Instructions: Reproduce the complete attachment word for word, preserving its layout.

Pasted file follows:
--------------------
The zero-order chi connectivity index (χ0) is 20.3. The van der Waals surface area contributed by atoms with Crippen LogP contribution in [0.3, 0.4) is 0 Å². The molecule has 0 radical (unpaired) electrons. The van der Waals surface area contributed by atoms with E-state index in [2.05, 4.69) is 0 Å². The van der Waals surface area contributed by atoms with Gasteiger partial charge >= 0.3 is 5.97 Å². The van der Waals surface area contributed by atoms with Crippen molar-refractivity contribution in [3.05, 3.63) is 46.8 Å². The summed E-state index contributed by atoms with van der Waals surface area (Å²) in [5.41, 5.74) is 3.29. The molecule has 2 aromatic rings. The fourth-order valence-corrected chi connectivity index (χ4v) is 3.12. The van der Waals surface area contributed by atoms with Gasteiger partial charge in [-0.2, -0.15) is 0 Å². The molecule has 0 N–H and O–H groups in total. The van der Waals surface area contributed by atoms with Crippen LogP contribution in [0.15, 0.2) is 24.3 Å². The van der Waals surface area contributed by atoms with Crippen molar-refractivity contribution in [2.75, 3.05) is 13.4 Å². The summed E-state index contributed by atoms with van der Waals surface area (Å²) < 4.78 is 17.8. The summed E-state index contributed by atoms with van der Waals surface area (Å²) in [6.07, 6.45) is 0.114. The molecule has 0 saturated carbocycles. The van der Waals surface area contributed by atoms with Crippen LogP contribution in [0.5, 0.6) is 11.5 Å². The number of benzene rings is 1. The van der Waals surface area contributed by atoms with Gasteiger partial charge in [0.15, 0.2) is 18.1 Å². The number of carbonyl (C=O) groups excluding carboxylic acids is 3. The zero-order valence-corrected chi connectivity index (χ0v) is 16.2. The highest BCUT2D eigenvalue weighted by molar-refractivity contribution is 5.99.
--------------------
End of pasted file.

The zero-order chi connectivity index (χ0) is 20.3. The van der Waals surface area contributed by atoms with Crippen LogP contribution in [0.3, 0.4) is 0 Å². The molecule has 0 radical (unpaired) electrons. The van der Waals surface area contributed by atoms with E-state index in [2.05, 4.69) is 0 Å². The van der Waals surface area contributed by atoms with Gasteiger partial charge >= 0.3 is 5.97 Å². The van der Waals surface area contributed by atoms with Crippen molar-refractivity contribution in [3.05, 3.63) is 46.8 Å². The summed E-state index contributed by atoms with van der Waals surface area (Å²) in [5.41, 5.74) is 3.29. The molecule has 2 aromatic rings. The fourth-order valence-corrected chi connectivity index (χ4v) is 3.12. The van der Waals surface area contributed by atoms with Gasteiger partial charge in [-0.2, -0.15) is 0 Å². The molecule has 0 N–H and O–H groups in total. The van der Waals surface area contributed by atoms with Crippen LogP contribution in [0.15, 0.2) is 24.3 Å². The van der Waals surface area contributed by atoms with Crippen molar-refractivity contribution in [2.75, 3.05) is 13.4 Å². The summed E-state index contributed by atoms with van der Waals surface area (Å²) < 4.78 is 17.8. The summed E-state index contributed by atoms with van der Waals surface area (Å²) in [6.07, 6.45) is 0.114. The molecule has 0 saturated carbocycles. The van der Waals surface area contributed by atoms with Crippen LogP contribution in [0.5, 0.6) is 11.5 Å². The number of benzene rings is 1. The van der Waals surface area contributed by atoms with Gasteiger partial charge in [0.15, 0.2) is 18.1 Å². The number of carbonyl (C=O) groups excluding carboxylic acids is 3. The zero-order valence-corrected chi connectivity index (χ0v) is 16.2. The highest BCUT2D eigenvalue weighted by molar-refractivity contribution is 5.99.